Wisconsin Water Science Center

Filter Total Items: 66
Photo of stormwater runoff flowing into a storm drain
January 4, 2017

The GLRI Urban Stormwater Monitoring effort brings together the expertise of the USGS with local and national partners to assess the ability of green infrastructure to reduce stormwater runoff in Great Lakes urban areas.

Illustration of typical green infrastructure installation for RecoveryPark
January 3, 2017

The effectiveness of green infrastructure (including urban land conversion and bioswales) at reducing stormwater runoff is being assessed at RecoveryPark, a redeveloped urban farm in Detroit, Michigan. This study will monitor pre- and post-construction storm-sewer flow, groundwater levels, precipitation, and potential evapotranspiration.

Slideshow of Gary City Hall, before and after redevelopment with green infrastructure
January 2, 2017

The effectiveness of green infrastructure (rain gardens and reduced impervious surface) at reducing stormwater runoff is being assessed at a redevelopment project at Gary City Hall (Gary, Indiana). This study will evaluate pre- and post-construction hydrologic conditions using data collected by monitoring storm-sewer flow, groundwater levels, soil moisture, and meteorological conditions.

Photo of minor street flooding along Niagara Street in Buffalo, New York
January 1, 2017

The effectiveness of green infrastructure (porous asphalt, planter boxes, rain gardens, and the decreased use of impervious pavements) at reducing stormwater runoff is being assessed at the Niagara Street redevelopment project in Buffalo, New York. This study will monitor pre- and post-construction storm-sewer flow, groundwater levels, evapotranspiration, precipitation, and soil moisture.

Photo of a typical edge-of-field surface site
June 27, 2016

Edge-of-field monitoring focuses on identifying and reducing agricultural sources of excess nutrients which can threaten the health of streams, rivers, and lakes. Edge-of-field monitoring assesses the quantity and quality of agricultural runoff and evaluates the effectiveness of conservation practices that aim to reduce nutrient loss.

Image of a water tower
April 23, 2016

Water-use information is essential for managing Wisconsin's valuable water resources. This critical information includes knowing how much, where, and for what purpose water is being used. The USGS works in cooperation with local, state, and federal environmental agencies to collect water-use information, and compiles and disseminates aggregated data at the county, state, and national level.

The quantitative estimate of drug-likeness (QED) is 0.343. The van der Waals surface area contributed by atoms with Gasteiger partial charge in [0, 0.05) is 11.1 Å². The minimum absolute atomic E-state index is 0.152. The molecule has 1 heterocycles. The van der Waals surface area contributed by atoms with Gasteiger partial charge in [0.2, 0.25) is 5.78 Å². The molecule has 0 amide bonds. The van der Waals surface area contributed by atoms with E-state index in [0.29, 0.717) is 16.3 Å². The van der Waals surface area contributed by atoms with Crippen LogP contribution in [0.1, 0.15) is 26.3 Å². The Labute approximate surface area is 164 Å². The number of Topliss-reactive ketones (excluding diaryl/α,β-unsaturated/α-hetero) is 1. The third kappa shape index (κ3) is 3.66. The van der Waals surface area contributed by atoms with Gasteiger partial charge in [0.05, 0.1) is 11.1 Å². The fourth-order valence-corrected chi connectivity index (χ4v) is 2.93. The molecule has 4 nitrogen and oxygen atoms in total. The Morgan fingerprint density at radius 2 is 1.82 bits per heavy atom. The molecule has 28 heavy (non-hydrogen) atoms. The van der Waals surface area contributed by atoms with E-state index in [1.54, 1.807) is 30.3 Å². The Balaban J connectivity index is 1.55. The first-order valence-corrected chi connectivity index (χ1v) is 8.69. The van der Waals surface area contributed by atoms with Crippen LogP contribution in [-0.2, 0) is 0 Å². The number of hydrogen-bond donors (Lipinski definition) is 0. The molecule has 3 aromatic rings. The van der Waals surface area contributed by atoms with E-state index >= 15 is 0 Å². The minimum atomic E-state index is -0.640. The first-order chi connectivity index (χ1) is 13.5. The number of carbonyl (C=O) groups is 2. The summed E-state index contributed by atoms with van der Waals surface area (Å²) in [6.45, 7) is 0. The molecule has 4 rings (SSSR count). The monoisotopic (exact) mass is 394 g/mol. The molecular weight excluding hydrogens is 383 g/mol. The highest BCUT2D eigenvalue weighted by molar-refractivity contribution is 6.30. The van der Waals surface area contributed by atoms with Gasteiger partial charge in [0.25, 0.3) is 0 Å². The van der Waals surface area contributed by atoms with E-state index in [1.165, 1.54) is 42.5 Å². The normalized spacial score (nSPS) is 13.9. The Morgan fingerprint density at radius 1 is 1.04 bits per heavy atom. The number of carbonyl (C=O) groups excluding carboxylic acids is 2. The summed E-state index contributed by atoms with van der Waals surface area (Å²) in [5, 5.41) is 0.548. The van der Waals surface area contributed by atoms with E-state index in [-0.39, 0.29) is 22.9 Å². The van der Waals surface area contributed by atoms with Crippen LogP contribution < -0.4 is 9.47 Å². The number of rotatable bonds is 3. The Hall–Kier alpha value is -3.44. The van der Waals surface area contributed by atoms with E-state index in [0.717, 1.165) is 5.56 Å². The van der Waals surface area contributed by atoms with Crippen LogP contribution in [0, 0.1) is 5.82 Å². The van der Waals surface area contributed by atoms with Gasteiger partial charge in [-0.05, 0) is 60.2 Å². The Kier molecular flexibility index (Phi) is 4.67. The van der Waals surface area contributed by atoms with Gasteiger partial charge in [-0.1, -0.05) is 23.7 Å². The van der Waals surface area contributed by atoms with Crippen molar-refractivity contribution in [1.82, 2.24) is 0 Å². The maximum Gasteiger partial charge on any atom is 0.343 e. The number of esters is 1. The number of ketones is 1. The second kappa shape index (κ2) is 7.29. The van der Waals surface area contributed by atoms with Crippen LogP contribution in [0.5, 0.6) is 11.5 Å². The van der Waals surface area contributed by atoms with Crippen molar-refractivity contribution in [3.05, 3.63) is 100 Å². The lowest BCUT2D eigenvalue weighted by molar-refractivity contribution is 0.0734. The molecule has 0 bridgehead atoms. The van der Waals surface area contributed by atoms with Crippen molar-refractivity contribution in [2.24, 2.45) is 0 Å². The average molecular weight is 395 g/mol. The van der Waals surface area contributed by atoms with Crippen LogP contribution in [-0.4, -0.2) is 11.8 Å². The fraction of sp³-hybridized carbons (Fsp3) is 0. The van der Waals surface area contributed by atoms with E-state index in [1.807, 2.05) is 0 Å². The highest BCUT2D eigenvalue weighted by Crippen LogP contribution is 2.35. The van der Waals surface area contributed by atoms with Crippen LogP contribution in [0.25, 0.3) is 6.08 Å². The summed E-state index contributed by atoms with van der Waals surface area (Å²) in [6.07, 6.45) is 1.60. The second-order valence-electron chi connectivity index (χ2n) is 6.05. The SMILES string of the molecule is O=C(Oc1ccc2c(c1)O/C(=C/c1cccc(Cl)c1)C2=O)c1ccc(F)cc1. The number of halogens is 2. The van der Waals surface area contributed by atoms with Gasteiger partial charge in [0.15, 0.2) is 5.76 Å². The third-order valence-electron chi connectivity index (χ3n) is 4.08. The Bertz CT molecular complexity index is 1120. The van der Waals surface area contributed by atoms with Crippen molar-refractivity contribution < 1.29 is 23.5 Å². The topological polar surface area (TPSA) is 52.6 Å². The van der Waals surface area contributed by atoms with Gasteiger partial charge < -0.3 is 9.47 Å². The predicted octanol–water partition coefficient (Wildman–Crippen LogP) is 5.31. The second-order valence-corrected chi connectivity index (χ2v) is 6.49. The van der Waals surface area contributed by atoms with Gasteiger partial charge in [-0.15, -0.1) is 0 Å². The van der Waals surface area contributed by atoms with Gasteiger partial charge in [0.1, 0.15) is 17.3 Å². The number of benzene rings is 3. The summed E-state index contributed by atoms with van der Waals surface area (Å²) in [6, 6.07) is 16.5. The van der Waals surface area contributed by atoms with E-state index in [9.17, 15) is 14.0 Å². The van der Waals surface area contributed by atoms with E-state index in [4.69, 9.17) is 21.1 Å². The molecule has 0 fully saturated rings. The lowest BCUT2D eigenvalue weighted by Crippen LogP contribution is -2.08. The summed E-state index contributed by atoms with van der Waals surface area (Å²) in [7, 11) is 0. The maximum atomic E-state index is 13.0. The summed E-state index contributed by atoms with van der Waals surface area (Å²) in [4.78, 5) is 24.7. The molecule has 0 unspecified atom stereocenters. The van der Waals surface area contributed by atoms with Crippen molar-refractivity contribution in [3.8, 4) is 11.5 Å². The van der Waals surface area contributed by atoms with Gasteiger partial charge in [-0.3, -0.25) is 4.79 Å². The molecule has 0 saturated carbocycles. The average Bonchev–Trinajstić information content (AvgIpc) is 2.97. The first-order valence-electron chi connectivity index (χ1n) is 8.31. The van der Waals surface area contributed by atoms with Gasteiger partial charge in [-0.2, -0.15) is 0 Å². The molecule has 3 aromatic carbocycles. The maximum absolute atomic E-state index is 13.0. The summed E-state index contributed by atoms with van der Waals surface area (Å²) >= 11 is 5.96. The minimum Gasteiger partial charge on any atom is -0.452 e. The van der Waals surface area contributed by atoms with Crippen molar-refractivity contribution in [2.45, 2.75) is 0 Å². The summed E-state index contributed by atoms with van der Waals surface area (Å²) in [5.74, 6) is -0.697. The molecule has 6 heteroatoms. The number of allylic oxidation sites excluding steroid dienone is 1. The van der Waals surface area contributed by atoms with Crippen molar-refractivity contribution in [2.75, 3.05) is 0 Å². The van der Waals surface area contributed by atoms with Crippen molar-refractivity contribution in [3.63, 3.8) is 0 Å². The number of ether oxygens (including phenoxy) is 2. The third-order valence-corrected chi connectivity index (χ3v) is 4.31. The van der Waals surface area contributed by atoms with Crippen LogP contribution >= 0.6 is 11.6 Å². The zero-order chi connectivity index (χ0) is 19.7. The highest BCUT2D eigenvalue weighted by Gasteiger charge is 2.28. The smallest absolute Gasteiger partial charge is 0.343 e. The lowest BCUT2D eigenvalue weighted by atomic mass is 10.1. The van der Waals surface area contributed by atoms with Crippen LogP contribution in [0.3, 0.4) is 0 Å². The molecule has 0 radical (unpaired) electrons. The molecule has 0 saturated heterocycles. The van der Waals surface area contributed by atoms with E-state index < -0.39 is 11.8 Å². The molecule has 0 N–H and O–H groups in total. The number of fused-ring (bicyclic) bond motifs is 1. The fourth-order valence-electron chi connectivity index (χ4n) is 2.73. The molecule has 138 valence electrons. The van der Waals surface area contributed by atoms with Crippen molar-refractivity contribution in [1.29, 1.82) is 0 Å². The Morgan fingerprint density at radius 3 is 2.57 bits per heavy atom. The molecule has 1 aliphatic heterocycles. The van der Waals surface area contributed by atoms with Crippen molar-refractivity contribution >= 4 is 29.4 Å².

Volatile mercury sampling at Yellowstone National Park
April 22, 2016

The USGS Mercury Research Lab is a national leader in advancing mercury research and science, specializing in low-level mercury speciation and isotope analysis and mercury-source fingerprinting. The MRL leads national cutting-edge collaborative studies, including state-of-the-art sample analysis, methods development for field and lab procedures, and data interpretation and dissemination.

Photo of a staff gage on a Wisconsin stream
April 21, 2016

Streamflow data are needed at many sites on a daily basis for forecasting flow conditions and flooding, water-management decisions, assessing water availability, managing water quality, and meeting legal requirements. The USGS has been measuring streamflow in Wisconsin since 1906 with nearly 1,000 active and discontinued gages.

Photo of the discharge from an aquifer pumping test
April 20, 2016

Groundwater is an important water resource for Wisconsin. The USGS collects information on the quality and quantity of Wisconsin's groundwater and conducts advanced modeling of groundwater flow and groundwater/surface-water systems. The USGS also evaluates the effects of water-use, land-use, and climate change on groundwater, surface-water, and the ecosystems that rely on them.

Fall colors over a Wisconsin lake
April 19, 2016

Studying lakes provides an improved understanding of lake ecosystem dynamics and valuable information that helps lead to sound lake-management policies. The USGS collects hydrologic data in lake settings, studies water and nutrient budget development, conducts source-loading analysis, explores groundwater interactions, and performs lake water-quality modeling.

Photo of a flooded road and field near Gays Mills, Wis.
April 18, 2016

A summary of USGS resources and data related to flooding hazards in Wisconsin.

Photo of an ephemeral stream during low-flow conditions
April 17, 2016

A summary of USGS resources and data related to drought hazards in Wisconsin.